Starting a hedge fund is an intensive task and there are many aspects of the business that a portfolio manager must consider. Expectations are higher than ever, and investors want to see that new hedge fund startups are taking the right precautions and steps to ensure that both the investment strategy and business operations are sound.
There are a wealth of considerations to review before starting a new hedge fund, and truth be told, most of these points are just as important to keep in mind if you are an established fund. Take a look and you’ll notice these best practices apply to more than just new launches.
First and foremost, Happy Halloween!
In honor of Halloween, I’m going to share a trick and a treat about the world of social media and investment firms.
First the trick.
Did you hear the story about how shares of bankrupt Tweeter soared when Twitter announced its IPO? If not, here goes. According to WallStreetInsanity, on October 4, 2013, “shares in bankrupt TWTR Inc. (OTC: TWTRQ) were up over 1500 percent as the company’s stock soared from $0.0 to $0.15 on extremely heavy volume. Seems some people thought the consumer electronics retailer was Twitter.”
This story demonstrates that traders are monitoring social media outlets for investment ideas even if they are not personally participating. It also shows that many of those folks buying TWTRQ didn’t quite understand how an IPO works or what Twitter will be valued at (certainly not pennies), but we’ll ignore that fact for the sake of this article.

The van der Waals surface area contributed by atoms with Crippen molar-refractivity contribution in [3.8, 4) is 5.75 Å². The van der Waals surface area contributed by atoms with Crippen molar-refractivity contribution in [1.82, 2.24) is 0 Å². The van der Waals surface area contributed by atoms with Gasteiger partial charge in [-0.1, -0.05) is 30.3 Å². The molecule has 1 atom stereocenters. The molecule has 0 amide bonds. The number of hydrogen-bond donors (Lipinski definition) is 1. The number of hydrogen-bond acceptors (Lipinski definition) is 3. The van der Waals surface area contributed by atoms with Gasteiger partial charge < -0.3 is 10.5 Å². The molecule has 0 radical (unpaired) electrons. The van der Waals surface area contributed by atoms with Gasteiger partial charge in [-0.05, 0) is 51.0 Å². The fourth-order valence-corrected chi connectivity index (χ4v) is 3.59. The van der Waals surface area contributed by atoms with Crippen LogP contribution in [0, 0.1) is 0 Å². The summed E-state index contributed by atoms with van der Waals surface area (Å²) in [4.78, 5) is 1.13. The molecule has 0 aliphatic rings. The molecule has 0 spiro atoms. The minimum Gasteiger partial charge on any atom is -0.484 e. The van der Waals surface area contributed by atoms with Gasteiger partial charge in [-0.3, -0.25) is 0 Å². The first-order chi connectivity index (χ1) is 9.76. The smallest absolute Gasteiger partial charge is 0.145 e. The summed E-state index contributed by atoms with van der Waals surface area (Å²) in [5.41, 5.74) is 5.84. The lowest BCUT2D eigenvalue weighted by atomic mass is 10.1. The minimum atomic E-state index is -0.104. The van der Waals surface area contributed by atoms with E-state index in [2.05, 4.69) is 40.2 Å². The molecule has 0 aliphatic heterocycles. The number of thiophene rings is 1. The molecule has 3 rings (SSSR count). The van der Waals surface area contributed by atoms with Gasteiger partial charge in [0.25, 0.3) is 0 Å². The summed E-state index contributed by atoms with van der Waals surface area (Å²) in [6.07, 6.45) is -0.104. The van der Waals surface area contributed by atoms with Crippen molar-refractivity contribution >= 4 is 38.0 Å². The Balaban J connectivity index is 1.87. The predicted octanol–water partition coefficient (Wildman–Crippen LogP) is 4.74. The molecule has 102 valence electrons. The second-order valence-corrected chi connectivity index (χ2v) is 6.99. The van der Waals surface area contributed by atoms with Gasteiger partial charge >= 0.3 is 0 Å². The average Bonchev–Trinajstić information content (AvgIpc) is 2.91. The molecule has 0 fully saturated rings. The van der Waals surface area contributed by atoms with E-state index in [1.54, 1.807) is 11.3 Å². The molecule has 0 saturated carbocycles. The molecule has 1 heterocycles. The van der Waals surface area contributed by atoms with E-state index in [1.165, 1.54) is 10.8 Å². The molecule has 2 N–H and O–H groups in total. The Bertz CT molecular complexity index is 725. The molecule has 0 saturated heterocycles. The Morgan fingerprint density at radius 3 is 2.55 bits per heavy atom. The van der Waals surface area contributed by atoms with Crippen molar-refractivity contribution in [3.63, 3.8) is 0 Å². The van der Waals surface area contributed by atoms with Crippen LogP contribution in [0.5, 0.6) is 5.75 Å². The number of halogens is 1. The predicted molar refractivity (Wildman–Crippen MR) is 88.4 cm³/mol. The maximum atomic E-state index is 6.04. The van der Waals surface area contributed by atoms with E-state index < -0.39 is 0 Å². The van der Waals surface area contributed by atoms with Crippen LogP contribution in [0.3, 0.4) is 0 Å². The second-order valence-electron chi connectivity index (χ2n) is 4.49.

In a move likely to redefine the financial industry, the SEC voted this week to rescind an 80-year-old ruling prohibiting hedge funds from public advertising. The ruling comes as the result of the Jumpstart Our Business Startups Act (JOBS Act), which is intended to make it easier for small businesses to raise capital.
The Securities Act of 1933 was originally implemented following the stock market crash in 1929 as a means to regulate and control securities sold, requiring that funds register with the SEC unless they met an exemption.
Under the new rule, hedge funds, private equity funds and other investment firms will have the opportunity to publicly solicit capital via a variety of commercial advertising outlets, including websites, print ads, and social media. Hedge funds have historically been quiet on such mediums, largely due to fear of noncompliance with regulations.